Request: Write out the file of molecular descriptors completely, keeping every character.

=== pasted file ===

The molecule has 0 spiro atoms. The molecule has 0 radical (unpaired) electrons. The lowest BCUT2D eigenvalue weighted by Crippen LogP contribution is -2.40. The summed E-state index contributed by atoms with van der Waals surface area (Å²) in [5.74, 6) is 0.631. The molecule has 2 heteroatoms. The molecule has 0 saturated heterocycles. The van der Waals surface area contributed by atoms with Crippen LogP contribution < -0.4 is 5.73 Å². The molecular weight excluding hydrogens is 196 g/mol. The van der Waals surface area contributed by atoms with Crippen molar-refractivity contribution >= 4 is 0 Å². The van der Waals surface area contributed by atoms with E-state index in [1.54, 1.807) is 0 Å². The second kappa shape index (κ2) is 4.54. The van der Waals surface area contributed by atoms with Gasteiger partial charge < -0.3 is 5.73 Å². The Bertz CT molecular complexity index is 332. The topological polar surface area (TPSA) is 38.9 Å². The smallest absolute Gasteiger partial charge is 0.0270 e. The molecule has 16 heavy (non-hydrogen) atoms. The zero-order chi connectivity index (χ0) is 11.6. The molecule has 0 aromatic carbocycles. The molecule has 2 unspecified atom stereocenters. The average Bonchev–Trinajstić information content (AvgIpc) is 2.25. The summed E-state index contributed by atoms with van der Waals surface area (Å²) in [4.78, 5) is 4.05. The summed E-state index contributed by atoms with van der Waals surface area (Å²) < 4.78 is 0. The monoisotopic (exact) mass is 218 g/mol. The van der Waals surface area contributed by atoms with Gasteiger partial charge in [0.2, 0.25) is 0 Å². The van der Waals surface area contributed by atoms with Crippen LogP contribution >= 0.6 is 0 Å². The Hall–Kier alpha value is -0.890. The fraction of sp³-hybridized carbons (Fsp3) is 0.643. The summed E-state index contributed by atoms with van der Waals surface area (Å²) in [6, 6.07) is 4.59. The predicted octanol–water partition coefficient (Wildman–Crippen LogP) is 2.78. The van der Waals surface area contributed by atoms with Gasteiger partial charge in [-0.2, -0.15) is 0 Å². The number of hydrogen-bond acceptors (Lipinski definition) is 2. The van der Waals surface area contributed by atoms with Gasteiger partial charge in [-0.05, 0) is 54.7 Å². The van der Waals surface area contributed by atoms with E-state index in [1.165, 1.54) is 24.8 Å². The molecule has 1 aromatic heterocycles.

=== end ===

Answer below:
The molecule has 0 spiro atoms. The molecule has 0 radical (unpaired) electrons. The lowest BCUT2D eigenvalue weighted by Crippen LogP contribution is -2.40. The summed E-state index contributed by atoms with van der Waals surface area (Å²) in [5.74, 6) is 0.631. The molecule has 2 heteroatoms. The molecule has 0 saturated heterocycles. The van der Waals surface area contributed by atoms with Crippen LogP contribution < -0.4 is 5.73 Å². The molecular weight excluding hydrogens is 196 g/mol. The van der Waals surface area contributed by atoms with Crippen molar-refractivity contribution >= 4 is 0 Å². The van der Waals surface area contributed by atoms with E-state index in [1.54, 1.807) is 0 Å². The second kappa shape index (κ2) is 4.54. The van der Waals surface area contributed by atoms with Gasteiger partial charge < -0.3 is 5.73 Å². The Bertz CT molecular complexity index is 332. The topological polar surface area (TPSA) is 38.9 Å². The smallest absolute Gasteiger partial charge is 0.0270 e. The molecule has 16 heavy (non-hydrogen) atoms. The zero-order chi connectivity index (χ0) is 11.6. The molecule has 0 aromatic carbocycles. The molecule has 2 unspecified atom stereocenters. The average Bonchev–Trinajstić information content (AvgIpc) is 2.25. The summed E-state index contributed by atoms with van der Waals surface area (Å²) in [4.78, 5) is 4.05. The summed E-state index contributed by atoms with van der Waals surface area (Å²) < 4.78 is 0. The monoisotopic (exact) mass is 218 g/mol. The van der Waals surface area contributed by atoms with Gasteiger partial charge in [0.2, 0.25) is 0 Å². The van der Waals surface area contributed by atoms with Crippen LogP contribution >= 0.6 is 0 Å². The Hall–Kier alpha value is -0.890. The fraction of sp³-hybridized carbons (Fsp3) is 0.643. The summed E-state index contributed by atoms with van der Waals surface area (Å²) in [6, 6.07) is 4.59. The predicted octanol–water partition coefficient (Wildman–Crippen LogP) is 2.78. The van der Waals surface area contributed by atoms with Gasteiger partial charge in [-0.2, -0.15) is 0 Å². The number of hydrogen-bond acceptors (Lipinski definition) is 2. The van der Waals surface area contributed by atoms with Gasteiger partial charge in [-0.05, 0) is 54.7 Å². The van der Waals surface area contributed by atoms with E-state index in [1.165, 1.54) is 24.8 Å². The molecule has 1 aromatic heterocycles.